No system, anywhere, ever, is perfect. So also with PBL. I’m sure it has its flaws, and having worked on the projects I have linked to above in this past year, I am going to speak about some of these flaws in this post. But I remain convinced that it is a better way to learn. And my conviction is multiplied many times over when it comes to the question of certification: projects over marks, every single day of the week, and twice on Sundays.
There are many reasons for this, and again, perhaps that is worthy of another post, but the most important one is this one: project based learning is a non-zero-sum game. Examinations are a zero-sum-game.
For me to win (or score well, or do well, or whatever ghastly phrase you want to use when it comes to doing well in an examination), you have to lose. But the successful completion of a project requires that everybody wins – in fact, it’s even better. For you to win as a participant in the project, you have to help others win. You have to persuade, cajole, berate and drive your team members to do their jobs well, in addition to doing your own task well – and you win only when everybody wins.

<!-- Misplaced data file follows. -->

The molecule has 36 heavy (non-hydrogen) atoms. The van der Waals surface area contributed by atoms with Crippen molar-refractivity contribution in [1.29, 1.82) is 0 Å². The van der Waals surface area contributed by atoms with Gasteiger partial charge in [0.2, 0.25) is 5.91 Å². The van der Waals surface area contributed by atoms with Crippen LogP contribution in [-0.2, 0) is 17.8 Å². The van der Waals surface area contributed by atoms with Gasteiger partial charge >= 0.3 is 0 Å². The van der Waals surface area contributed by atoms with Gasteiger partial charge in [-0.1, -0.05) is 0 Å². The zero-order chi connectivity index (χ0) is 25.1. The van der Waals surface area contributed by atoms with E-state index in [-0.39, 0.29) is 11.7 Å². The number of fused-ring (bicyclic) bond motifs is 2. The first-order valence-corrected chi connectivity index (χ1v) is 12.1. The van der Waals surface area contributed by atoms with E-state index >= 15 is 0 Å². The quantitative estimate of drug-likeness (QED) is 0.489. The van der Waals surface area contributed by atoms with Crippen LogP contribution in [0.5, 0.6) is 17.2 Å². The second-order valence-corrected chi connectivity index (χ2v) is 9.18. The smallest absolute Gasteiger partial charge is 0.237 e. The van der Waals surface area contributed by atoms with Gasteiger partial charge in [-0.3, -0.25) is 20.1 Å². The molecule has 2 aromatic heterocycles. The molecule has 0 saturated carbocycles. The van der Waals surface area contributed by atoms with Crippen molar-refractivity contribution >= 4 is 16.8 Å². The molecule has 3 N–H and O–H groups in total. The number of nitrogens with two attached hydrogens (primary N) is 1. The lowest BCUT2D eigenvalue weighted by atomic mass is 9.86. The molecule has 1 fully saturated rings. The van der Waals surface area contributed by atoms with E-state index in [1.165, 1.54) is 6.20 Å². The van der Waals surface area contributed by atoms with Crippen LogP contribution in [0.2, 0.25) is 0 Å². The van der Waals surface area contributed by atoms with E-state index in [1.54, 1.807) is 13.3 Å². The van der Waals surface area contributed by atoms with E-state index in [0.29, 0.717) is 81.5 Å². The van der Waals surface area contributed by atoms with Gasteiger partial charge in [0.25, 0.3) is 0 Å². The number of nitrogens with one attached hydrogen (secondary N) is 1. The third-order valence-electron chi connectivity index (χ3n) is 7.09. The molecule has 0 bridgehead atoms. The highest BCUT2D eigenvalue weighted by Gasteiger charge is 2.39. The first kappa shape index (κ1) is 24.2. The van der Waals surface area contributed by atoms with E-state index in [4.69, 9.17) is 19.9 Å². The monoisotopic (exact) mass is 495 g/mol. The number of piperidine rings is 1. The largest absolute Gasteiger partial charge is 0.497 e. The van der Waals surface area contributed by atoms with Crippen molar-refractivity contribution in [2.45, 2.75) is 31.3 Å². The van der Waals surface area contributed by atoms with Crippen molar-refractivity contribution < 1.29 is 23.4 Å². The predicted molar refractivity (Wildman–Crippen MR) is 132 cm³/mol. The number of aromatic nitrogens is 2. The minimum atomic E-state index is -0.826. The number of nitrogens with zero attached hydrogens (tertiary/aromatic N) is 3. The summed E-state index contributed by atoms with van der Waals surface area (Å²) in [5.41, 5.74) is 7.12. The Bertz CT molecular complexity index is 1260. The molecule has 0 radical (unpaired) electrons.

Which, if you ask me, is a better education than having to constantly look at how well others have done in order to feel satisfied with how well you have done. Plus, either a project has shipped, or it hasn’t. You don’t have to depend upon the subjective assessment of a professor to judge whether it is a job well done or not.
Besides, there is the rather important consideration that a podcast, a website, a Twitter account (and everything else up there submitted as evidence m’lud) benefits its viewers. You may sneer and ask for metrics, but so long as it is more than zero, it trumps your submitted answer sheet.
But there are downsides, to be sure. Of course there are.
PBL teaching takes more time to plan, more curriculum and technology resources, more day-to-day problem solving about how to scaffold student growth and success in their project work, more effort to authentically assess student learning, more communication with persons in the community, more support from the administration in terms of suitable scheduling and curriculum alignment, and more opportunities to collaborate with their teaching colleaguesLee, J. S., Blackwell, S., Drake, J., & Moran, K. A. (2014). Taking a leap of faith: Redefining teaching and learning in higher education through project-based learning. Interdisciplinary Journal of Problem-Based Learning, 8(2), 2.